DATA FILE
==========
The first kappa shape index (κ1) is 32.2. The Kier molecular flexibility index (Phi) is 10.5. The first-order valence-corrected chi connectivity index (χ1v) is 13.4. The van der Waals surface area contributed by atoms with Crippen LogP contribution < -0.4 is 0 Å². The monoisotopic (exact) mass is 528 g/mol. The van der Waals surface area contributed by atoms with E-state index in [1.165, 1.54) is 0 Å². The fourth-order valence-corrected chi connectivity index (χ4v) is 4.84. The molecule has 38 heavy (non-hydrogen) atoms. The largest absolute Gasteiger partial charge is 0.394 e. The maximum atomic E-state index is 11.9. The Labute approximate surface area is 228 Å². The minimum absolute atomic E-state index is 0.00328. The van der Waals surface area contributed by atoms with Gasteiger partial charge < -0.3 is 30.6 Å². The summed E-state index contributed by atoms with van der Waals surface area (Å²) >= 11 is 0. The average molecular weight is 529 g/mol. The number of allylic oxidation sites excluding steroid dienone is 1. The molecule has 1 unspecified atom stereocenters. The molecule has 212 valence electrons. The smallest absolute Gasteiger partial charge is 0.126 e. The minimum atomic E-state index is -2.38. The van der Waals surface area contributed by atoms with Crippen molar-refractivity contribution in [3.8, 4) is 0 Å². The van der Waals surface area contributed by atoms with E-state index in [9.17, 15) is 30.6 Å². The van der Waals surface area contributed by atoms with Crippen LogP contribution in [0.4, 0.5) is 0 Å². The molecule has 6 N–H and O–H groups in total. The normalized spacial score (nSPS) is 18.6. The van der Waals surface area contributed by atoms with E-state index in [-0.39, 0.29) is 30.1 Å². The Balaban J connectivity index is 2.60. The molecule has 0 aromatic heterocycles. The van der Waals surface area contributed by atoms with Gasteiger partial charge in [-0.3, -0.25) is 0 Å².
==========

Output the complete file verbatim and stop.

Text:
The first kappa shape index (κ1) is 32.2. The Kier molecular flexibility index (Phi) is 10.5. The first-order valence-corrected chi connectivity index (χ1v) is 13.4. The van der Waals surface area contributed by atoms with Crippen LogP contribution < -0.4 is 0 Å². The monoisotopic (exact) mass is 528 g/mol. The van der Waals surface area contributed by atoms with E-state index in [1.165, 1.54) is 0 Å². The fourth-order valence-corrected chi connectivity index (χ4v) is 4.84. The molecule has 38 heavy (non-hydrogen) atoms. The largest absolute Gasteiger partial charge is 0.394 e. The maximum atomic E-state index is 11.9. The Labute approximate surface area is 228 Å². The minimum absolute atomic E-state index is 0.00328. The van der Waals surface area contributed by atoms with Gasteiger partial charge < -0.3 is 30.6 Å². The summed E-state index contributed by atoms with van der Waals surface area (Å²) >= 11 is 0. The average molecular weight is 529 g/mol. The number of allylic oxidation sites excluding steroid dienone is 1. The molecule has 1 unspecified atom stereocenters. The molecule has 212 valence electrons. The smallest absolute Gasteiger partial charge is 0.126 e. The minimum atomic E-state index is -2.38. The van der Waals surface area contributed by atoms with Crippen molar-refractivity contribution in [3.8, 4) is 0 Å². The van der Waals surface area contributed by atoms with E-state index in [9.17, 15) is 30.6 Å². The van der Waals surface area contributed by atoms with Crippen LogP contribution in [0.4, 0.5) is 0 Å². The molecule has 6 N–H and O–H groups in total. The normalized spacial score (nSPS) is 18.6. The van der Waals surface area contributed by atoms with E-state index in [-0.39, 0.29) is 30.1 Å². The Balaban J connectivity index is 2.60. The molecule has 0 aromatic heterocycles. The van der Waals surface area contributed by atoms with Gasteiger partial charge in [-0.3, -0.25) is 0 Å².